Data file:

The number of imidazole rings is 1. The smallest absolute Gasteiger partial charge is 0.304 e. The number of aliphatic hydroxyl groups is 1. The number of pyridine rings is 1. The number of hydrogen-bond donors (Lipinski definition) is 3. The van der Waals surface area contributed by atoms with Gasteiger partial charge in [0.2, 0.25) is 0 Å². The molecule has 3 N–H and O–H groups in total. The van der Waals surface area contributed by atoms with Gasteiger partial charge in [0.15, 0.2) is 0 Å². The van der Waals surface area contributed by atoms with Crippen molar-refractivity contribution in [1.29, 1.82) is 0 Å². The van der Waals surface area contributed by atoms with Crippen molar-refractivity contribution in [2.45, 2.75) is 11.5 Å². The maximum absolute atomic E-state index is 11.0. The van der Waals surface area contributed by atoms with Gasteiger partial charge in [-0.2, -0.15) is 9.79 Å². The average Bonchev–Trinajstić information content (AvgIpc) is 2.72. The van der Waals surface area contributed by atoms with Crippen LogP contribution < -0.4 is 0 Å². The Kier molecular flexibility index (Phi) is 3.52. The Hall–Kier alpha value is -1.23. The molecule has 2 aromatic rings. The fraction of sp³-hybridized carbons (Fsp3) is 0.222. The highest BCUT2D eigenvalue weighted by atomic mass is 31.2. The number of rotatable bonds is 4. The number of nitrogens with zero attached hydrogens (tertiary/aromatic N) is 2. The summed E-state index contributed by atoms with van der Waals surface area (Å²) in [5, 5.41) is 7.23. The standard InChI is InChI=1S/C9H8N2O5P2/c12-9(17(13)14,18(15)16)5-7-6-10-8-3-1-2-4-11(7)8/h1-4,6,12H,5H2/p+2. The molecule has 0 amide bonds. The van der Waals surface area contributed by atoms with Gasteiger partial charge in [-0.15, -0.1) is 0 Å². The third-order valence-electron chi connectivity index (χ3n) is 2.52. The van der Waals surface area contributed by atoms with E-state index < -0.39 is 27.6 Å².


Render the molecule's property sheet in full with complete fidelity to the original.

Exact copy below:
The number of imidazole rings is 1. The smallest absolute Gasteiger partial charge is 0.304 e. The number of aliphatic hydroxyl groups is 1. The number of pyridine rings is 1. The number of hydrogen-bond donors (Lipinski definition) is 3. The van der Waals surface area contributed by atoms with Gasteiger partial charge in [0.2, 0.25) is 0 Å². The molecule has 3 N–H and O–H groups in total. The van der Waals surface area contributed by atoms with Gasteiger partial charge in [0.15, 0.2) is 0 Å². The van der Waals surface area contributed by atoms with Crippen molar-refractivity contribution in [1.29, 1.82) is 0 Å². The van der Waals surface area contributed by atoms with Crippen molar-refractivity contribution in [2.45, 2.75) is 11.5 Å². The maximum absolute atomic E-state index is 11.0. The van der Waals surface area contributed by atoms with Gasteiger partial charge in [-0.2, -0.15) is 9.79 Å². The average Bonchev–Trinajstić information content (AvgIpc) is 2.72. The van der Waals surface area contributed by atoms with Crippen LogP contribution < -0.4 is 0 Å². The Kier molecular flexibility index (Phi) is 3.52. The Hall–Kier alpha value is -1.23. The molecule has 2 aromatic rings. The fraction of sp³-hybridized carbons (Fsp3) is 0.222. The highest BCUT2D eigenvalue weighted by atomic mass is 31.2. The number of rotatable bonds is 4. The number of nitrogens with zero attached hydrogens (tertiary/aromatic N) is 2. The summed E-state index contributed by atoms with van der Waals surface area (Å²) in [5, 5.41) is 7.23. The standard InChI is InChI=1S/C9H8N2O5P2/c12-9(17(13)14,18(15)16)5-7-6-10-8-3-1-2-4-11(7)8/h1-4,6,12H,5H2/p+2. The molecule has 0 amide bonds. The van der Waals surface area contributed by atoms with Gasteiger partial charge in [-0.15, -0.1) is 0 Å². The third-order valence-electron chi connectivity index (χ3n) is 2.52. The van der Waals surface area contributed by atoms with E-state index < -0.39 is 27.6 Å².